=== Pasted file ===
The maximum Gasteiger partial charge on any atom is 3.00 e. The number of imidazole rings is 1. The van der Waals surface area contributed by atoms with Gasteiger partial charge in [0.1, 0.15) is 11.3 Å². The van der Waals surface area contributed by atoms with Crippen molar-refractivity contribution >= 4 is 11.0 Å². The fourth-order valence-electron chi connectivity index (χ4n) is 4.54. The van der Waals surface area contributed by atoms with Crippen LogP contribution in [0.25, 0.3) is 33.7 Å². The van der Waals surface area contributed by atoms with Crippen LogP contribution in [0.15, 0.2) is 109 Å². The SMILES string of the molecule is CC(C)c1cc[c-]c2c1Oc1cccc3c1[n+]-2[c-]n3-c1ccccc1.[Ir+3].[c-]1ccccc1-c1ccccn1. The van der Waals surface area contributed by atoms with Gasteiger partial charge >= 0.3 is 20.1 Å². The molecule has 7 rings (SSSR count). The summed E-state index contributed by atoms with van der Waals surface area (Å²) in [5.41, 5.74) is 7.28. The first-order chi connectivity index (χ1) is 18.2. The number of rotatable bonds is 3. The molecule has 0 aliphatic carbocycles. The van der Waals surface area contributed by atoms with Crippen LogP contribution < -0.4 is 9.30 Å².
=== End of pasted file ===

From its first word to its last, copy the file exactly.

The maximum Gasteiger partial charge on any atom is 3.00 e. The number of imidazole rings is 1. The van der Waals surface area contributed by atoms with Gasteiger partial charge in [0.1, 0.15) is 11.3 Å². The van der Waals surface area contributed by atoms with Crippen molar-refractivity contribution >= 4 is 11.0 Å². The fourth-order valence-electron chi connectivity index (χ4n) is 4.54. The van der Waals surface area contributed by atoms with Crippen LogP contribution in [0.25, 0.3) is 33.7 Å². The van der Waals surface area contributed by atoms with Crippen LogP contribution in [0.15, 0.2) is 109 Å². The SMILES string of the molecule is CC(C)c1cc[c-]c2c1Oc1cccc3c1[n+]-2[c-]n3-c1ccccc1.[Ir+3].[c-]1ccccc1-c1ccccn1. The van der Waals surface area contributed by atoms with Gasteiger partial charge >= 0.3 is 20.1 Å². The molecule has 7 rings (SSSR count). The summed E-state index contributed by atoms with van der Waals surface area (Å²) in [5.41, 5.74) is 7.28. The first-order chi connectivity index (χ1) is 18.2. The number of rotatable bonds is 3. The molecule has 0 aliphatic carbocycles. The van der Waals surface area contributed by atoms with Crippen LogP contribution < -0.4 is 9.30 Å².